A saliva-based COVID-19 test is likely to be available this fall, say private and public health officials touting various methods under consideration across the country as lineups grow at COVID-19 assessment centres and cases emerge in newly reopened schools.
Public Health Ontario’s chief of microbiology and laboratory science lists several issues to be resolved before broad provincial use but expects saliva collection will soon make it easier to detect infection, especially among children and others unable to tolerate a nasopharyngeal swab.
“I do foresee it being an option in the near term,” Dr. Vanessa Allen said in a recent interview.
“We’re aiming in the space of weeks to months. Sometime later this fall looks very probable.”
While not as accurate as the gold standard method — in which a long, flexible swab is inserted deep into the nostril — saliva collection is easier, meaning this approach could capture infections in people who otherwise would not be tested but should be, says Allen.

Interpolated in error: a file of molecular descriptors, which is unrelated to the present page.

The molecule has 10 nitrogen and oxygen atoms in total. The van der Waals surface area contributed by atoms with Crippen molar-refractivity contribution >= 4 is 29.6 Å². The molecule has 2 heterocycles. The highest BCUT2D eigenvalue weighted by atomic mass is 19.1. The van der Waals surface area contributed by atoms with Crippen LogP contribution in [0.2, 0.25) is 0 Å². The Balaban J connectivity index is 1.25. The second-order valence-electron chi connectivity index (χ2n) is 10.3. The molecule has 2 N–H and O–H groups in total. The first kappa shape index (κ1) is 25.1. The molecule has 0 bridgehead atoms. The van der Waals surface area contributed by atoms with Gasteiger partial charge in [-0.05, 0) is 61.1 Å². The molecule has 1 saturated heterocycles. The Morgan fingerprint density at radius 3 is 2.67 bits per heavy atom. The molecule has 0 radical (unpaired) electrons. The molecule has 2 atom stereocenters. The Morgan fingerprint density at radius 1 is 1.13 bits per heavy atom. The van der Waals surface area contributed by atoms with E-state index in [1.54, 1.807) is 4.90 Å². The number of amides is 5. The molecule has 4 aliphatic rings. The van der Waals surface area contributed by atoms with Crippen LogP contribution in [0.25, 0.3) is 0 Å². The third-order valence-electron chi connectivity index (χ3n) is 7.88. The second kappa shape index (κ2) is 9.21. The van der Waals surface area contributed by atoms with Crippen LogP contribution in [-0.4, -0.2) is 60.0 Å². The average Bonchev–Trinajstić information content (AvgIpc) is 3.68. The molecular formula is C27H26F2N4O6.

To be clear, these are not the at-home saliva tests that generate an immediate result, but lab-based tests that use the same molecular analysis to detect novel coronavirus in a nasopharyngeal sample.
Essentially, the only difference is the type of specimen being collected.
In that regard, the sample is no easier or quicker to analyze because it requires essentially the same trained lab personnel, machinery and chemicals used for traditional methods — some of which were subject to global supply chain issues early in the pandemic.
However, at the collection stage, saliva-based detection could preserve high-demand health resources and supplies, such as personal protective equipment and nurses, says Dr. Jenisa Naidoo, chief scientific officer at the testing and laboratory firm Dynacare.
Naidoo says the company has developed a proven technique that is 98.4 per cent as accurate as the standard nasopharyngeal method.
It allows patients to collect their own specimen, thereby avoiding close contact with a public health nurse who would need PPE.